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Spinal Anesthesia and Obturator Nerve Block in Transurethral Resection of Bladder Tumor, Comparison between Nerve Stimulator and Ultrasonography | Abstract
Journal of Clinical and Medical Sciences

Journal of Clinical and Medical Sciences
Open Access

ISSN: 2593-9947

Abstract

Spinal Anesthesia and Obturator Nerve Block in Transurethral Resection of Bladder Tumor, Comparison between Nerve Stimulator and Ultrasonography

Houman Teymourian, Shayesteh Khorasanizadeh, Mohammad Reza Razzaghi and Yasmin Khazaie

Background: Genitourinary system mostly develops cancers with bladder origin which can be treated in several ways. One of the most prevalent these ways are through the urethra (TURP). For anesthesia, general anesthesia or neuraxial methods can be used but the most common procedure is spinal anesthesia. The level of sensory block should reach to T10. Obturator nerves which are part of lumbar plexus innervate adductor muscles. The nerve in its route passes close to the ladder wall. Sometimes during cauterization of the tumor this nerve is stimulated, causing reflex adductor (Jump organs) despite the spinal anesthesia. Intraoperative complications of TURP include bleeding (sometimes too much). In some cases, adductor reflex can cause rupture of the bladder due to the movement of the patient. One of the useful measures to prevent this incident is to block the Obturator nerve separately.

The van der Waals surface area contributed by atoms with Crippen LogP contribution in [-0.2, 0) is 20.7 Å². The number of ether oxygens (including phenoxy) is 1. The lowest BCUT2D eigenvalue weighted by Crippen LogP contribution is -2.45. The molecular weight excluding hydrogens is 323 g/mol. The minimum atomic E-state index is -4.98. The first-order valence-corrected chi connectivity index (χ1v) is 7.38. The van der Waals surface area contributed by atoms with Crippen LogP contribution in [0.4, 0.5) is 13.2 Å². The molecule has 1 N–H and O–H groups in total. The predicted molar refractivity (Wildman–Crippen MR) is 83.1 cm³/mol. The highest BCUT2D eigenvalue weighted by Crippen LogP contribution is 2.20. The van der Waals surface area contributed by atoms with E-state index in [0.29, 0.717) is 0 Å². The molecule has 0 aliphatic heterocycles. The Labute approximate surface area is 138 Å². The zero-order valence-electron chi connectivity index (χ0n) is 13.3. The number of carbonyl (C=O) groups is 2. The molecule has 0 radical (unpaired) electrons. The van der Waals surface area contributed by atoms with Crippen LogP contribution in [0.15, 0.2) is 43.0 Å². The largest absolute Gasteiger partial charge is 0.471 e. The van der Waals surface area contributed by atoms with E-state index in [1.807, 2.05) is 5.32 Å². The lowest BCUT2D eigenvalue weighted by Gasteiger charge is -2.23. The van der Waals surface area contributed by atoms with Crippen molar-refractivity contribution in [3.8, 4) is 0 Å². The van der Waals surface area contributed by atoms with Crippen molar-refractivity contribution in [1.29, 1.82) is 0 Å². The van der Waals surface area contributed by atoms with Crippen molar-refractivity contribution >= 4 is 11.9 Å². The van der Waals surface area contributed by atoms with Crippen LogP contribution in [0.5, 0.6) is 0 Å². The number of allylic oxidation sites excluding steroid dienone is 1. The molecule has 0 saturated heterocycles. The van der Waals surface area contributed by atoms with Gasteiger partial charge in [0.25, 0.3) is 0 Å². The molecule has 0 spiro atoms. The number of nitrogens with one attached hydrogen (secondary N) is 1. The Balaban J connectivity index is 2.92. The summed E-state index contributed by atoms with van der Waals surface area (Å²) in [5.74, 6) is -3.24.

Methods: 124 eligible subjects were assigned to two groups randomly. Ultrasound-guided Obturator nerve blocks in one group and the other with nerve locator, both received 10 cc of Lidocaine 1.5% with Epinephrine 1/200000. After spinal block with Bupivacaine 3 cc of 0.5% to obtain sensory level to 10, surgery is done. Presence or absence of adductor reflexes were recorded by the surgeon. Bladder perforation and bleeding during and after surgery were also recorded. The presence or absence of sensory or motor block residual was recorded in the next day.

Results: The incidence of adductor reflex (Jerking limbs during cauterization of the tumor) was significantly low in the ultrasound group than nerve location. The amount of bleeding and ruptured bladder in ultrasound group was significantly lower than in nerve locator. Any remaining blocks in any group after 24 hours were not present.

Conclusion: Based on the current study results, ultrasound-guided nerve block is more suitable than nerve locator for obturator block.

Published Date: 2021-01-27; Received Date: 2020-12-16

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